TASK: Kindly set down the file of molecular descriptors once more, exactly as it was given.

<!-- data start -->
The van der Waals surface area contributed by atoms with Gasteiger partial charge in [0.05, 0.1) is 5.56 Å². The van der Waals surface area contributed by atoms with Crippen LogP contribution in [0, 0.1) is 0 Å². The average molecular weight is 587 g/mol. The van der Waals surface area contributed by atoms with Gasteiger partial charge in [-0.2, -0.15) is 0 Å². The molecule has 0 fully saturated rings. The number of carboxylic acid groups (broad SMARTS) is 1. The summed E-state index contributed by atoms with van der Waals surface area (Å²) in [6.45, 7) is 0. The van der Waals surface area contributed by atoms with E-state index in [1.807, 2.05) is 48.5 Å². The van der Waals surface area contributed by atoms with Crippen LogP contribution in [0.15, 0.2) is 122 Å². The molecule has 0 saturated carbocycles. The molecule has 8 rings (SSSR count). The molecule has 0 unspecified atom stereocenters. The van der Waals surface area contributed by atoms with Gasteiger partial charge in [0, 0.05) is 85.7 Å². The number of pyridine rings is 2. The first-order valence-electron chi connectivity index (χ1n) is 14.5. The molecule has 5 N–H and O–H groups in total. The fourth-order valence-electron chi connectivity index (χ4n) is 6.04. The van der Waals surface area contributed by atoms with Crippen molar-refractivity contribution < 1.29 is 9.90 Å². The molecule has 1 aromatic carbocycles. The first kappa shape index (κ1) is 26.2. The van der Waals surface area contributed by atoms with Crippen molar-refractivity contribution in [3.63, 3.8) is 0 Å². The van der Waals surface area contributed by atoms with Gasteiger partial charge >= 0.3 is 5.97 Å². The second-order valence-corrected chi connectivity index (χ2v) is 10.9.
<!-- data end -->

The van der Waals surface area contributed by atoms with Gasteiger partial charge in [0.05, 0.1) is 5.56 Å². The van der Waals surface area contributed by atoms with Crippen LogP contribution in [0, 0.1) is 0 Å². The average molecular weight is 587 g/mol. The van der Waals surface area contributed by atoms with Gasteiger partial charge in [-0.2, -0.15) is 0 Å². The molecule has 0 fully saturated rings. The number of carboxylic acid groups (broad SMARTS) is 1. The summed E-state index contributed by atoms with van der Waals surface area (Å²) in [6.45, 7) is 0. The van der Waals surface area contributed by atoms with E-state index in [1.807, 2.05) is 48.5 Å². The van der Waals surface area contributed by atoms with Crippen LogP contribution in [0.15, 0.2) is 122 Å². The molecule has 0 saturated carbocycles. The molecule has 8 rings (SSSR count). The molecule has 0 unspecified atom stereocenters. The van der Waals surface area contributed by atoms with Gasteiger partial charge in [0, 0.05) is 85.7 Å². The number of pyridine rings is 2. The first-order valence-electron chi connectivity index (χ1n) is 14.5. The molecule has 5 N–H and O–H groups in total. The fourth-order valence-electron chi connectivity index (χ4n) is 6.04. The van der Waals surface area contributed by atoms with Crippen molar-refractivity contribution < 1.29 is 9.90 Å². The molecule has 1 aromatic carbocycles. The first kappa shape index (κ1) is 26.2. The van der Waals surface area contributed by atoms with Crippen molar-refractivity contribution in [3.63, 3.8) is 0 Å². The van der Waals surface area contributed by atoms with Gasteiger partial charge >= 0.3 is 5.97 Å². The second-order valence-corrected chi connectivity index (χ2v) is 10.9.